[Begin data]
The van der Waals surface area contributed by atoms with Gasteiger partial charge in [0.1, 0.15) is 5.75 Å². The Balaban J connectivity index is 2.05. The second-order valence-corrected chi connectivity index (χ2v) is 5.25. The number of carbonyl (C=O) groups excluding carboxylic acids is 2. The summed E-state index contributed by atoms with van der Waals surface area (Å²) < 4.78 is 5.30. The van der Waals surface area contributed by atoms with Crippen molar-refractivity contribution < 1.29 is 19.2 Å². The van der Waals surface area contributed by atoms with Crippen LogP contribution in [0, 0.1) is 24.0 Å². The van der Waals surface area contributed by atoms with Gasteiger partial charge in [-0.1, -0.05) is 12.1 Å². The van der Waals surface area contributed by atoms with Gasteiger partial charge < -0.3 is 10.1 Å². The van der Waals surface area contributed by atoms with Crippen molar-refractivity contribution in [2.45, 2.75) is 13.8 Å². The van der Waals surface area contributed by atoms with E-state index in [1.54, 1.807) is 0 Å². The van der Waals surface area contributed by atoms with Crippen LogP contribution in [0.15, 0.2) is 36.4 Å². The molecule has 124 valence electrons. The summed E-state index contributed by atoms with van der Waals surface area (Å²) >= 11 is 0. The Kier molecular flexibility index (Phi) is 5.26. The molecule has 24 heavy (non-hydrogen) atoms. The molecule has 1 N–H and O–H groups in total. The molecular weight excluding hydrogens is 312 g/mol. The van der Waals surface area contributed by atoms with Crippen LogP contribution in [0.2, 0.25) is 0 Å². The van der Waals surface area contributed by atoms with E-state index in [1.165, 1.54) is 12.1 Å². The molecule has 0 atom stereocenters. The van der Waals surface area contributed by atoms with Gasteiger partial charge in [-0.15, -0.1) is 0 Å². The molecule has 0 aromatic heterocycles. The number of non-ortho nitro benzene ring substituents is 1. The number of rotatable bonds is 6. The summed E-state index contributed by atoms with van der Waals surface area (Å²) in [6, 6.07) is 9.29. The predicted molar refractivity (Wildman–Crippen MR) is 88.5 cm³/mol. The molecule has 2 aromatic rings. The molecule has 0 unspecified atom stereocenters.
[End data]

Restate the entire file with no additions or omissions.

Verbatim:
The van der Waals surface area contributed by atoms with Gasteiger partial charge in [0.1, 0.15) is 5.75 Å². The Balaban J connectivity index is 2.05. The second-order valence-corrected chi connectivity index (χ2v) is 5.25. The number of carbonyl (C=O) groups excluding carboxylic acids is 2. The summed E-state index contributed by atoms with van der Waals surface area (Å²) < 4.78 is 5.30. The van der Waals surface area contributed by atoms with Crippen molar-refractivity contribution < 1.29 is 19.2 Å². The van der Waals surface area contributed by atoms with Crippen LogP contribution in [0, 0.1) is 24.0 Å². The van der Waals surface area contributed by atoms with Gasteiger partial charge in [-0.1, -0.05) is 12.1 Å². The van der Waals surface area contributed by atoms with Gasteiger partial charge < -0.3 is 10.1 Å². The van der Waals surface area contributed by atoms with Crippen molar-refractivity contribution in [2.45, 2.75) is 13.8 Å². The van der Waals surface area contributed by atoms with E-state index in [1.54, 1.807) is 0 Å². The van der Waals surface area contributed by atoms with Crippen LogP contribution in [0.15, 0.2) is 36.4 Å². The molecule has 124 valence electrons. The summed E-state index contributed by atoms with van der Waals surface area (Å²) >= 11 is 0. The Kier molecular flexibility index (Phi) is 5.26. The molecule has 24 heavy (non-hydrogen) atoms. The molecule has 1 N–H and O–H groups in total. The molecular weight excluding hydrogens is 312 g/mol. The van der Waals surface area contributed by atoms with Crippen LogP contribution in [0.2, 0.25) is 0 Å². The van der Waals surface area contributed by atoms with E-state index in [1.165, 1.54) is 12.1 Å². The molecule has 0 atom stereocenters. The van der Waals surface area contributed by atoms with Gasteiger partial charge in [-0.15, -0.1) is 0 Å². The molecule has 0 aromatic heterocycles. The number of non-ortho nitro benzene ring substituents is 1. The number of rotatable bonds is 6. The summed E-state index contributed by atoms with van der Waals surface area (Å²) in [6, 6.07) is 9.29. The predicted molar refractivity (Wildman–Crippen MR) is 88.5 cm³/mol. The molecule has 2 aromatic rings. The molecule has 0 unspecified atom stereocenters.